Every filmmaker’s just a different animal. Working with Sofia Coppola is a lot different than working with Tarsem. I’ve been lucky enough in my career so far to work with some amazing directors, whether it’s Oliver Stone, Michael Mann, or Sofia Coppola, who I’d put right at the top. Tarsem’s a visual master, but I think he’s also really good with storytelling and I think the best asset that Tarsem has is that on a movie of this scale, you need a real captain to sail it. He has a great energy, and he’s really powerful, and he never stops. The guy just never, ever gets tired. He’s the king of multi-tasking, so that’s what you want with a movie like this. I think that’s probably why Relativity put him right onto the Snow White one, because he’s just got a talent for these kinds of movies, and hopefully they deliver. I enjoyed working with Tarsem. I, myself, prefer movies like Somewhere more. I prefer more character-driven movies.

The last time I spoke to you was for Somewhere, which you were obviously really excited about. How’s everything been going since then?
It’s been good. I wish we’d had some better traction in America on it. It was this huge movie overseas that won the Venice Film Festival, and we had this huge ride going in, and then in the end we weren’t really feeling it was supported the right way. It kind of got denied the award run and all that, but it got some incredible reviews. But for me, it’s been incredible. I’ve got great movies I’m making with great filmmakers. I’m in a much better place than I was, so that’s cool.

I noticed on your IMDB page that you have a lot of movies in various stages of development. Tell me about some of the ones you’re excited about.
I would never believe that site, because it’s always wrong. The movie I’m excited about is something I did called The Motel Life, which is something I did with Emile Hirsch and Dakota Fanning that’s just a really, really beautiful movie, and I think that will probably blast off next year, probably go to Sundance, Cannes and that will be my drama probably. Then I did this cool one called Boot Tracks with the filmmaker David Jacobson, who did Down in the Valley. It’s with Michelle Monaghan and Willem Dafoe, and kind of like a Badlands Southern love story, a kind of weird sexy thriller. Michelle was really cool. I produced this little movie called Break that IFC is going to put out theatrically next year, and we’re shooting a film, it’s kind of an ambitious movie that I produced and made in ten days that no one really knows about. It’s hard when you do something as strong as the films I’ve been doing, whether they’re Sofia’s or Motel Life. They don’t come around all the time, so it’s hard to go and make something you don’t like when you just had such a great experience. That’s my biggest challenge, is that there’s not that many great movies out there.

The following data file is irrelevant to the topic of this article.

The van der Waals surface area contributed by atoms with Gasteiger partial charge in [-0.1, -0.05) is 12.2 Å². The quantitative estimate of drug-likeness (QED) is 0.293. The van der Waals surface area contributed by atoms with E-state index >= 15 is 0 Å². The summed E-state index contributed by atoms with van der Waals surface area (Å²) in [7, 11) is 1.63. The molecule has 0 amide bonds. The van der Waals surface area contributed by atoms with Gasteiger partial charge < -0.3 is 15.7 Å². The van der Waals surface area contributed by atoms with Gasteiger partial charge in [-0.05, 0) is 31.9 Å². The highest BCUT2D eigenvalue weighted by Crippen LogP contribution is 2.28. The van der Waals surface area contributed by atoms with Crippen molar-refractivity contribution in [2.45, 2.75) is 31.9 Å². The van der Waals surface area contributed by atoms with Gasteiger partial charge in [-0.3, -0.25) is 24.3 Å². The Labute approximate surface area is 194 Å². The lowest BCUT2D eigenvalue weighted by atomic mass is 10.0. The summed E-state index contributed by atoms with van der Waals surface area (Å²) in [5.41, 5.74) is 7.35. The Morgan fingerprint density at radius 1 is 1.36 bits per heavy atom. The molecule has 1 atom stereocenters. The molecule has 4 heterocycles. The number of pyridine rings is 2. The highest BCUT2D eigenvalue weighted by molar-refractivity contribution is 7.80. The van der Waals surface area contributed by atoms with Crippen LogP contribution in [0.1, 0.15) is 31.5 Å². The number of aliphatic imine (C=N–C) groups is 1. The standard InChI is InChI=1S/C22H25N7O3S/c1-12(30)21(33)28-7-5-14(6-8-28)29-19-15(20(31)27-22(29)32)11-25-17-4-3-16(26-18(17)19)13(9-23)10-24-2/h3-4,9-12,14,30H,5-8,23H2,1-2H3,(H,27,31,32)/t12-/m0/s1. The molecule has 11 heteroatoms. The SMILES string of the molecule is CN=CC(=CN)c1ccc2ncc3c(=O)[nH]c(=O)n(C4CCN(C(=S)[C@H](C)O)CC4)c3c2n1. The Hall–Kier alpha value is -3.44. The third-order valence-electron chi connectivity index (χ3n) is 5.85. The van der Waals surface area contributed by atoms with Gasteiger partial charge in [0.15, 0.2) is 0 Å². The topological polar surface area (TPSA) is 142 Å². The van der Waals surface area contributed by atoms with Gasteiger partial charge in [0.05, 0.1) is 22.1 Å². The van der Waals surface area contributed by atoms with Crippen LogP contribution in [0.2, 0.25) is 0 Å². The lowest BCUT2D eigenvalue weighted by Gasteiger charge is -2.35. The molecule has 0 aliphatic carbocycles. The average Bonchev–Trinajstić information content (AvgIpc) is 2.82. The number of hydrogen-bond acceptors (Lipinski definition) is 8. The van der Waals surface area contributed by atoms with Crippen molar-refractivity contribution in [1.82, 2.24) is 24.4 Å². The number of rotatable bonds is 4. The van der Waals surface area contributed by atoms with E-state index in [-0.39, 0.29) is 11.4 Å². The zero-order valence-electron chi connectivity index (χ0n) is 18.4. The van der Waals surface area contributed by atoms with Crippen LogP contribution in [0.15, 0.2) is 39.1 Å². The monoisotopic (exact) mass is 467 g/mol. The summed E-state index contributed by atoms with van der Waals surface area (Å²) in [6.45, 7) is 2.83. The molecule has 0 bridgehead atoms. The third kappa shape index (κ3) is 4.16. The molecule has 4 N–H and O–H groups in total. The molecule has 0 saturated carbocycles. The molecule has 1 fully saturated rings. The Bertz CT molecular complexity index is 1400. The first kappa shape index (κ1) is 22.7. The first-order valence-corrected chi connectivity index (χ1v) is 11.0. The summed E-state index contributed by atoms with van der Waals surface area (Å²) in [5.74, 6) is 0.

After you do something like Somewhere, you kind of need everything to be that good.
Yeah, I just want to keep that bar high, but there’s only a handful of those filmmakers, and they make movies once every three years, and if you don’t get in those movies you’re screwed. I pretty much read everything, even movies I wasn’t getting. I love to read everything so I know what’s out there, or at least know enough. I feel like I got one that’s definitely the best, so I feel like as long as every year I can grab one on that level, I’ll be happy.

Are you talking about Motel Life?
Yeah, that was Motel Life. It’s a beautiful script. It’s such a great movie, man. I don’t want to say anything because it’s early, but I think it’s pretty damn good. Emile is a great actor, and Dakota is so fantastic in the movie, and it’s got soul and it’s really original. I’m really excited about it. Now I’m reading bad zombie scripts.

Of course. They’re the new vampires.
I hope I find another good one, or I’ll start working at the Four Seasons making bloody marys or something.

Or at the Chateau Marmont.
Exactly, I can get a job there for sure. I’ve got some clout there now.

You’re one of the few actors that’s worked with both Fanning sisters. That’s pretty cool.